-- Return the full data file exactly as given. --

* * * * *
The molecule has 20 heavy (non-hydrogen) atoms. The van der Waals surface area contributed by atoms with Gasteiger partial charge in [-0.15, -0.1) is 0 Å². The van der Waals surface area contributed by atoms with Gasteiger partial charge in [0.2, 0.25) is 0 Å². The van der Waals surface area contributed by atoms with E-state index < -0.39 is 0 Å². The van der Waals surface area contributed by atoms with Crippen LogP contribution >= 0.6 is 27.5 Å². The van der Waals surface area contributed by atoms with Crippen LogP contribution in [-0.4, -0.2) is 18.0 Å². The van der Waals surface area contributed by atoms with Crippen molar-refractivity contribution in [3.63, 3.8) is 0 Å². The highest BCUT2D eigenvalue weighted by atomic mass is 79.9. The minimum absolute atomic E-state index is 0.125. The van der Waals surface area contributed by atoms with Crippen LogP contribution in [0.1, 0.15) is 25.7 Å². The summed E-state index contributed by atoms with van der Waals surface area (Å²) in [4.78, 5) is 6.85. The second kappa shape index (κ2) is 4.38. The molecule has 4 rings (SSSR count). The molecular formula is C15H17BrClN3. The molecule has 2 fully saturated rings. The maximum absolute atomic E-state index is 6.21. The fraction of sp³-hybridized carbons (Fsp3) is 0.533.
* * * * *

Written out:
The molecule has 20 heavy (non-hydrogen) atoms. The van der Waals surface area contributed by atoms with Gasteiger partial charge in [-0.15, -0.1) is 0 Å². The van der Waals surface area contributed by atoms with Gasteiger partial charge in [0.2, 0.25) is 0 Å². The van der Waals surface area contributed by atoms with E-state index < -0.39 is 0 Å². The van der Waals surface area contributed by atoms with Crippen LogP contribution >= 0.6 is 27.5 Å². The van der Waals surface area contributed by atoms with Crippen LogP contribution in [-0.4, -0.2) is 18.0 Å². The van der Waals surface area contributed by atoms with Crippen molar-refractivity contribution in [3.63, 3.8) is 0 Å². The highest BCUT2D eigenvalue weighted by atomic mass is 79.9. The minimum absolute atomic E-state index is 0.125. The van der Waals surface area contributed by atoms with Crippen LogP contribution in [0.1, 0.15) is 25.7 Å². The summed E-state index contributed by atoms with van der Waals surface area (Å²) in [4.78, 5) is 6.85. The second kappa shape index (κ2) is 4.38. The molecule has 4 rings (SSSR count). The molecular formula is C15H17BrClN3. The molecule has 2 fully saturated rings. The maximum absolute atomic E-state index is 6.21. The fraction of sp³-hybridized carbons (Fsp3) is 0.533.